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Peoria City Council rejects proposed solar farm

Supporters of the Peoria solar farm hold up signs at Tuesday's city council meeting.
Jess Moreano
Supporters of a Peoria solar farm proposal hold up signs at Tuesday's city council meeting.

The Peoria City Council has rejected a new solar farm on a six-acre site on near condominiums Reservoir Boulevard.

The Planning & Zoning Commission had previously unanimously denied the project because the development was proposed to be built just 80 feet away from residential condominiums.

Multiple members of the community attended the council's Tuesday night meeting to give their opinions concerning construction of the solar facility, and it seemed the public was just as divided as the council that voted 7-4 against the proposal.

Passing the ordinance would have enabled a six-acre solar panel farm to be built at 3901 Reservoir Blvd. by local solar energy company Hawk-Attollo, LLC. While many Peorians strongly advocated for the city to further embrace solar energy, the residents living in the condominiums adjacent to the site felt the developers picked the wrong location for the farm.

“We’ve done what we could to make this project as beneficial to all as we know how to, we chose a piece of land on the edge of the city that abuts the railroad tracks and is rather steep, and not good for much other development,” said the Rev. Jonathan Thomas of St. Paul’s Episcopal Church that partnered with Hawk-Attollo for the solar development project.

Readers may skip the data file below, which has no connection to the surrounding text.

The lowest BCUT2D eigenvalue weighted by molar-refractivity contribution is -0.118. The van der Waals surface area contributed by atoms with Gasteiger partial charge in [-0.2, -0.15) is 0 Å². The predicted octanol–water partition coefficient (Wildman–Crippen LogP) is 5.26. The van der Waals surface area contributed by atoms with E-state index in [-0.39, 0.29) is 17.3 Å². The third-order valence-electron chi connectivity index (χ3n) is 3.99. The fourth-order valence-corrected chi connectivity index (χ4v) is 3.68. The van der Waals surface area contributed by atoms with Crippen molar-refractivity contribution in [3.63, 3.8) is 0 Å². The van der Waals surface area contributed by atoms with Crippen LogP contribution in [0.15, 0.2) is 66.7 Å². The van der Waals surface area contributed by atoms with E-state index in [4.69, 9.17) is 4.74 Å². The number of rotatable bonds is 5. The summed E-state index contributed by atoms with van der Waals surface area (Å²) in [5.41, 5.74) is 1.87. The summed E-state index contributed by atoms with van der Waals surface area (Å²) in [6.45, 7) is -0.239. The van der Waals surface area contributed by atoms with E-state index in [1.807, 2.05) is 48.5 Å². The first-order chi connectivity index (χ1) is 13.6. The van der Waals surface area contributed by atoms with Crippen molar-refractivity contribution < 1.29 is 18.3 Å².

“(The project) creates jobs and tax revenue, and frankly, draws very little from city resources in return. It helps our environment and creates equity. It's innovative and helps move Peoria toward being a leader in new energy, which we can and should be.”

According to Joyce Rosenberger of the local chapter of the Sierra Club, such a farm would have a multitude of environmental benefits, saying a single acre of solar panels could annually save up to 300,000 pounds of carbon dioxide that would otherwise be released into the atmosphere from carbon-based sources, and solar panels could provide power for over 20 years from the sun, as opposed to from mining coal, fracking for gas, or drilling for oil.

“The City Development Review Board recommended approval of the (project) with conditions. The developer responded with multiple steps to meet the conditions and merit approval. Evergreen trees and other landscaping will be a buffer for the backyards of the strip of condominiums, which are the only residences on the street side of the project,” she said.

In general, proponents of the proposed solar development project argued the City of Peoria has an obligation to pursue developments that contribute to the battle against the ever-increasing threat of climate change. In addition, the development of the farm would create jobs for local tradespeople, and help Peoria homeowners and renters to lower their utility bills.

“(The) team worked diligently with city staff to have a design that is thoughtful and considerate to the surrounding environment, and complies with the zoning code requirements with appropriate modifications recommended such as screening and buffering at the property lines," said Jason Hawksworth, owner of Hawk-Attollo.

But residents of the condominiums near where the proposed farm would be built disagreed. Each of the residents who spoke out against the solar development said it wasn’t solar energy they were against, but rather the location of the proposed site, and the ways in which they believed it would affect their quality of living.